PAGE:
Attractiveness of Individuals Based on Personality and Financial Status
A very common saying is “opposites attract.” Some studies suggest that people are more likely to be in relationships with others who are similar to them (Olderbak et al., 2017) whereas other research findings suggest individuals are more attracted to those with dissimilar interests and characteristics to them (Schmitt, 2002). The aim of the current study is to examine how different constellations of a person’s characteristics impact attraction. We hypothesize that the more extroverted, conscientious, and financially stable a person is, the more attractive they will appear. Also, we predict that participants will find individuals with dissimilar characteristics to themselves to be more attractive. In addition, participants that are more (vs. less) satisfied in their relationships are predicted to rate individuals as less attractive. We will create 8- fictitious individuals and create short descriptions of them. We will not provide any photographs or gender information.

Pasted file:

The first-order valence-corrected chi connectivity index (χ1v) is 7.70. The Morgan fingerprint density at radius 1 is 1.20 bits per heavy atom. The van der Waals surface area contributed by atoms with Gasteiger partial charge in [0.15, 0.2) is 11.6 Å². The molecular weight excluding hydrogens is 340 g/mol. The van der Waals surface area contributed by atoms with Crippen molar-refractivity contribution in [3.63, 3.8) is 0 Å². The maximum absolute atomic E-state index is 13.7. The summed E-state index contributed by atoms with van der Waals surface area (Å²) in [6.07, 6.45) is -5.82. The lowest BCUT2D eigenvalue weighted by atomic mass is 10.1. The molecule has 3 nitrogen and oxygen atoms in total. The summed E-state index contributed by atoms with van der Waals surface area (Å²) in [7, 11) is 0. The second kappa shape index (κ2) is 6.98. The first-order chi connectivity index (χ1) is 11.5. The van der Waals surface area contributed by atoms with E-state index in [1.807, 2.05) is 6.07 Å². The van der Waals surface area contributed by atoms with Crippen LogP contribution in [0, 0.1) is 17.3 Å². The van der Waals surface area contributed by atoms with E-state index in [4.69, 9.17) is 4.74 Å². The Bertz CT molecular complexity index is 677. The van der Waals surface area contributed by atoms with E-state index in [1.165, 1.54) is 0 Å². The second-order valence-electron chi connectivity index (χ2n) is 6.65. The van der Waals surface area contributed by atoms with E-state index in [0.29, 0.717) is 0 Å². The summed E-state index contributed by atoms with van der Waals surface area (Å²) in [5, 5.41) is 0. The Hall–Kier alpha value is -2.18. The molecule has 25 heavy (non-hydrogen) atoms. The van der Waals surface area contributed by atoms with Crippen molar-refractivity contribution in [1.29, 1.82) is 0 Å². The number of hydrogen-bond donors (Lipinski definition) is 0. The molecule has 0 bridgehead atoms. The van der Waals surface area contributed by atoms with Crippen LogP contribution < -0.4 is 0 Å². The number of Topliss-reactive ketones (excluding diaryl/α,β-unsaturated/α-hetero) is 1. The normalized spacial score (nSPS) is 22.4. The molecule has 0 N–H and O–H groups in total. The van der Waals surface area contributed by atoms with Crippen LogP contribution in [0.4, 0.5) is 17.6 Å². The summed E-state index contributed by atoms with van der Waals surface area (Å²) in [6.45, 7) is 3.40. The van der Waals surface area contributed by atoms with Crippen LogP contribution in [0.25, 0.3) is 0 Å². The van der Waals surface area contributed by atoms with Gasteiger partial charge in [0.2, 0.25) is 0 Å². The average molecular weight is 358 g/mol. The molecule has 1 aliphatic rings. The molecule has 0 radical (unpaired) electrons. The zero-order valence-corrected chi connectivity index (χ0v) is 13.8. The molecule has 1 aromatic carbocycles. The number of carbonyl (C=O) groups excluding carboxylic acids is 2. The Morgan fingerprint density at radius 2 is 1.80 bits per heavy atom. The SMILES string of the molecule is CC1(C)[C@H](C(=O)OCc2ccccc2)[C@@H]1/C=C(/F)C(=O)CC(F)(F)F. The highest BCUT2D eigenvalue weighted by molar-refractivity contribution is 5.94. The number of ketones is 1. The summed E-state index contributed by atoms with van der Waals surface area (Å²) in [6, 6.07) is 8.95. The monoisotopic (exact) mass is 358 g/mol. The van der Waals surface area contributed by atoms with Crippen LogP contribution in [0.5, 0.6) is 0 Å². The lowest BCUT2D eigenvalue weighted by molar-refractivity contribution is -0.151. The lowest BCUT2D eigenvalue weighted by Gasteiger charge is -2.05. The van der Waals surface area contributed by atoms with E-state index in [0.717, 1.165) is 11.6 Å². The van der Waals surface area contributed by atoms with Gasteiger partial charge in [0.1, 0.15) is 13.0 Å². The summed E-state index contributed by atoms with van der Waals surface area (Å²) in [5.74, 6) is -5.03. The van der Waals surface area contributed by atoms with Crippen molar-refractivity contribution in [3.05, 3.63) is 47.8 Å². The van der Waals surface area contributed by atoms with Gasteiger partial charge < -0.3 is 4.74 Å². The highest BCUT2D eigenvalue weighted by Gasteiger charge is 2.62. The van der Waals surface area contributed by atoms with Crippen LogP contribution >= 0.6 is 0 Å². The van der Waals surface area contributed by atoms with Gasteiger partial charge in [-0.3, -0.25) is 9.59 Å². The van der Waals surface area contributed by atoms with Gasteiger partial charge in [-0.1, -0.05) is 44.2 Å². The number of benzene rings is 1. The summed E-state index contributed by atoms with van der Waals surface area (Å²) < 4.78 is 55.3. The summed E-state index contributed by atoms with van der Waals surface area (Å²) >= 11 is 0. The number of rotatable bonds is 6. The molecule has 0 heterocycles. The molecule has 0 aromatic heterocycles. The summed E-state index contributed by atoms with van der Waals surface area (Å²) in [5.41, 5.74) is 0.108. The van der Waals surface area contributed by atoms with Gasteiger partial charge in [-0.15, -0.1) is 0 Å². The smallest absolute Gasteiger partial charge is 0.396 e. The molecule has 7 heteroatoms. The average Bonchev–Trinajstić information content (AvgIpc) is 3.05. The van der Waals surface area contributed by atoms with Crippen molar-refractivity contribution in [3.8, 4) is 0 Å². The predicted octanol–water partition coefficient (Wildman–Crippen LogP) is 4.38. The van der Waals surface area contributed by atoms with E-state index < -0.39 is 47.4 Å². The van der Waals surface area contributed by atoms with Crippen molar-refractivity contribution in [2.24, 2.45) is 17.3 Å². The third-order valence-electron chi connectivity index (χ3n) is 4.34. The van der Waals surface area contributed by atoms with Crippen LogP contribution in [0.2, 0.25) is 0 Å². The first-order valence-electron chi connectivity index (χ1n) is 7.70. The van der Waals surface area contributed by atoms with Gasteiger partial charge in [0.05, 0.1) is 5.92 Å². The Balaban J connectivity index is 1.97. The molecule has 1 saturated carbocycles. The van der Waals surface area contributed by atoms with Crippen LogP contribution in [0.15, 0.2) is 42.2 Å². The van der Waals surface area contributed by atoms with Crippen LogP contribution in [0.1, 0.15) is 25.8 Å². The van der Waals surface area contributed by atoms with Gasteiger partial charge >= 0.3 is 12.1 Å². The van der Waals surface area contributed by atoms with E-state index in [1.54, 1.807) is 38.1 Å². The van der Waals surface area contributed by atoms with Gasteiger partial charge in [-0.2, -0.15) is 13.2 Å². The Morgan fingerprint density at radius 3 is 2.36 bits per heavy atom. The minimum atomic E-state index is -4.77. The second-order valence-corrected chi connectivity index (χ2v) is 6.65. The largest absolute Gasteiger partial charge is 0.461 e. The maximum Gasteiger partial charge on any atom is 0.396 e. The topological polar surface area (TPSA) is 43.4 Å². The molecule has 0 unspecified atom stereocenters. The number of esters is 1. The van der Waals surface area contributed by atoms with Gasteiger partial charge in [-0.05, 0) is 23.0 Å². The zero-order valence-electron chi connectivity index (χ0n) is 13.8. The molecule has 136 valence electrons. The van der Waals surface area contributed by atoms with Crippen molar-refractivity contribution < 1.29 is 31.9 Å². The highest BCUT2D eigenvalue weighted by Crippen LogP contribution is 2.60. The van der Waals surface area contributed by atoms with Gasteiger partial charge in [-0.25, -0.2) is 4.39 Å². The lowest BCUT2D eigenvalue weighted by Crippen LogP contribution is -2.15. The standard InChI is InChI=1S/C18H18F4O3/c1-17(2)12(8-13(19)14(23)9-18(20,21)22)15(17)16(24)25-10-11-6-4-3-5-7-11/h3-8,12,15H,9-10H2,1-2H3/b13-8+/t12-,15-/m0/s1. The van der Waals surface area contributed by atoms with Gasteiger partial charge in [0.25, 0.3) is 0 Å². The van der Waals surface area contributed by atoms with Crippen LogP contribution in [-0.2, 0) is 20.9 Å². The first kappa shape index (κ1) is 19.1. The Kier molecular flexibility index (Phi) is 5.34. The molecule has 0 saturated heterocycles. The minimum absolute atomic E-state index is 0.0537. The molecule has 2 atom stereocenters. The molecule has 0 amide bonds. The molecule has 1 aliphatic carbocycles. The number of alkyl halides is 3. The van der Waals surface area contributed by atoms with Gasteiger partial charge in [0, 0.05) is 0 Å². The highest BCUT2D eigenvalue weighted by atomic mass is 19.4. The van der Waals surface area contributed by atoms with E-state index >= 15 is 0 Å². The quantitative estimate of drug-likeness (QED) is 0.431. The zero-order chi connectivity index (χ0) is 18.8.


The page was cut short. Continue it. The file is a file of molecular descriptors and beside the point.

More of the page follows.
We will conduct a 2x2x2 within-subjects, experimental-design. The independent variables are extroversion (high, low), conscientiousness (high, low), and financial stability (high, moderate), and the dependent variable is ratings of attractiveness. First, Participants will complete a consent form. Then, they will rate the attractiveness of the 8 fictitious individuals (the order of descriptions will be counterbalanced). Then, participants will rate their own personality traits and basic demographic information. Last, participants will be debriefed. Results of the current study may help individuals better understand why we choose particular mates. It can also aid in narrowing down potential partners when online dating.
- Event location
- Event date
2 November 2019
- Date submitted
19 July 2022